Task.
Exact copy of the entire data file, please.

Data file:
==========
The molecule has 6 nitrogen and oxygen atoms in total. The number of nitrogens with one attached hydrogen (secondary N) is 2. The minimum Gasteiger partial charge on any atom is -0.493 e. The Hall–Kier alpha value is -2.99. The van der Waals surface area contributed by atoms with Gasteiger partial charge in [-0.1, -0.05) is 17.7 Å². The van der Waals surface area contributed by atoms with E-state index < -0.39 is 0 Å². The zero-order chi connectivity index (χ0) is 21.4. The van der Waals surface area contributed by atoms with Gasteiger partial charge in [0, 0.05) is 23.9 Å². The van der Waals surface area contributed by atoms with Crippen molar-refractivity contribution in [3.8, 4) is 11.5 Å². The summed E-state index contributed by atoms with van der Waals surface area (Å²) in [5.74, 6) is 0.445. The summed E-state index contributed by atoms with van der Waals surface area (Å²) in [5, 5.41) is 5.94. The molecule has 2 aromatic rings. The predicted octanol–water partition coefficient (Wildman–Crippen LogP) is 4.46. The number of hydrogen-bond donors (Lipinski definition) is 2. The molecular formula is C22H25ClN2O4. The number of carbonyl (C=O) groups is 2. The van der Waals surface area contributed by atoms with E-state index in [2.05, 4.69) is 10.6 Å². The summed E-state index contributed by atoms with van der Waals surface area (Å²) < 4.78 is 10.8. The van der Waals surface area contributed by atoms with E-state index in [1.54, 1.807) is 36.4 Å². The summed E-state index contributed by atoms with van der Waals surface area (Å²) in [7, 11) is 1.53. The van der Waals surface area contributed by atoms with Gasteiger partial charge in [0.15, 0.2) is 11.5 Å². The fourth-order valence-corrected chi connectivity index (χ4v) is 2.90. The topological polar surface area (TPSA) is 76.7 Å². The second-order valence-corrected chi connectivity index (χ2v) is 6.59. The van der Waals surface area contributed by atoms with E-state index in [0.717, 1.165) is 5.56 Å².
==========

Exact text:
The molecule has 6 nitrogen and oxygen atoms in total. The number of nitrogens with one attached hydrogen (secondary N) is 2. The minimum Gasteiger partial charge on any atom is -0.493 e. The Hall–Kier alpha value is -2.99. The van der Waals surface area contributed by atoms with Gasteiger partial charge in [-0.1, -0.05) is 17.7 Å². The van der Waals surface area contributed by atoms with E-state index < -0.39 is 0 Å². The zero-order chi connectivity index (χ0) is 21.4. The van der Waals surface area contributed by atoms with Gasteiger partial charge in [0, 0.05) is 23.9 Å². The van der Waals surface area contributed by atoms with Crippen molar-refractivity contribution in [3.8, 4) is 11.5 Å². The summed E-state index contributed by atoms with van der Waals surface area (Å²) in [5.74, 6) is 0.445. The summed E-state index contributed by atoms with van der Waals surface area (Å²) in [5, 5.41) is 5.94. The molecule has 2 aromatic rings. The predicted octanol–water partition coefficient (Wildman–Crippen LogP) is 4.46. The number of hydrogen-bond donors (Lipinski definition) is 2. The molecular formula is C22H25ClN2O4. The number of carbonyl (C=O) groups is 2. The van der Waals surface area contributed by atoms with E-state index in [2.05, 4.69) is 10.6 Å². The summed E-state index contributed by atoms with van der Waals surface area (Å²) < 4.78 is 10.8. The van der Waals surface area contributed by atoms with E-state index in [1.54, 1.807) is 36.4 Å². The summed E-state index contributed by atoms with van der Waals surface area (Å²) in [7, 11) is 1.53. The van der Waals surface area contributed by atoms with Gasteiger partial charge in [0.15, 0.2) is 11.5 Å². The fourth-order valence-corrected chi connectivity index (χ4v) is 2.90. The topological polar surface area (TPSA) is 76.7 Å². The second-order valence-corrected chi connectivity index (χ2v) is 6.59. The van der Waals surface area contributed by atoms with E-state index in [0.717, 1.165) is 5.56 Å².